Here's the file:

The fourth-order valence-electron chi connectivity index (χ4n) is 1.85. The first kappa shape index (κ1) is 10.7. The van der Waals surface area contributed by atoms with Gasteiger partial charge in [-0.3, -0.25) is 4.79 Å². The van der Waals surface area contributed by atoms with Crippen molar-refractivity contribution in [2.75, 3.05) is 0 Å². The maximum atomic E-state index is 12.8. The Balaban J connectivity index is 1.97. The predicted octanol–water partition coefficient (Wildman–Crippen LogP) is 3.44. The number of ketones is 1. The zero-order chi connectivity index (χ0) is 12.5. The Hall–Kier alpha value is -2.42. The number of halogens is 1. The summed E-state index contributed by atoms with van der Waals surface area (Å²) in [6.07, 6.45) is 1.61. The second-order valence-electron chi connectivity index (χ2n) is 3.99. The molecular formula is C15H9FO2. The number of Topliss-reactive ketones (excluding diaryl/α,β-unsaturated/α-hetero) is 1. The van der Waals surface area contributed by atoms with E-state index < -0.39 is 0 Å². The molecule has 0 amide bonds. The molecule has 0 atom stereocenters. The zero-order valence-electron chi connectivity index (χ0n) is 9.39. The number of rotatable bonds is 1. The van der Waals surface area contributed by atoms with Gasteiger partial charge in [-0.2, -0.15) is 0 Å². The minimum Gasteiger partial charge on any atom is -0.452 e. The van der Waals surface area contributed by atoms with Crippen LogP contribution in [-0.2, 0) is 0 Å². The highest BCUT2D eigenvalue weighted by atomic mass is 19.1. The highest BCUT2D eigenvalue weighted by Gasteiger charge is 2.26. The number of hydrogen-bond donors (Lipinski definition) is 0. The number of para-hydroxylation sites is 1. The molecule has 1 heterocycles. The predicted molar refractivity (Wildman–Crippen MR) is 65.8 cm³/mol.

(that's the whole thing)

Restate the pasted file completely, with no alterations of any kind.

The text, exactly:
The fourth-order valence-electron chi connectivity index (χ4n) is 1.85. The first kappa shape index (κ1) is 10.7. The van der Waals surface area contributed by atoms with Gasteiger partial charge in [-0.3, -0.25) is 4.79 Å². The van der Waals surface area contributed by atoms with Crippen molar-refractivity contribution in [2.75, 3.05) is 0 Å². The maximum atomic E-state index is 12.8. The Balaban J connectivity index is 1.97. The predicted octanol–water partition coefficient (Wildman–Crippen LogP) is 3.44. The number of ketones is 1. The zero-order chi connectivity index (χ0) is 12.5. The Hall–Kier alpha value is -2.42. The number of halogens is 1. The summed E-state index contributed by atoms with van der Waals surface area (Å²) in [6.07, 6.45) is 1.61. The second-order valence-electron chi connectivity index (χ2n) is 3.99. The molecular formula is C15H9FO2. The number of Topliss-reactive ketones (excluding diaryl/α,β-unsaturated/α-hetero) is 1. The van der Waals surface area contributed by atoms with E-state index < -0.39 is 0 Å². The molecule has 0 amide bonds. The molecule has 0 atom stereocenters. The zero-order valence-electron chi connectivity index (χ0n) is 9.39. The number of rotatable bonds is 1. The van der Waals surface area contributed by atoms with Gasteiger partial charge in [-0.2, -0.15) is 0 Å². The minimum Gasteiger partial charge on any atom is -0.452 e. The van der Waals surface area contributed by atoms with Crippen LogP contribution in [-0.2, 0) is 0 Å². The highest BCUT2D eigenvalue weighted by atomic mass is 19.1. The highest BCUT2D eigenvalue weighted by Gasteiger charge is 2.26. The number of hydrogen-bond donors (Lipinski definition) is 0. The number of para-hydroxylation sites is 1. The molecule has 1 heterocycles. The predicted molar refractivity (Wildman–Crippen MR) is 65.8 cm³/mol.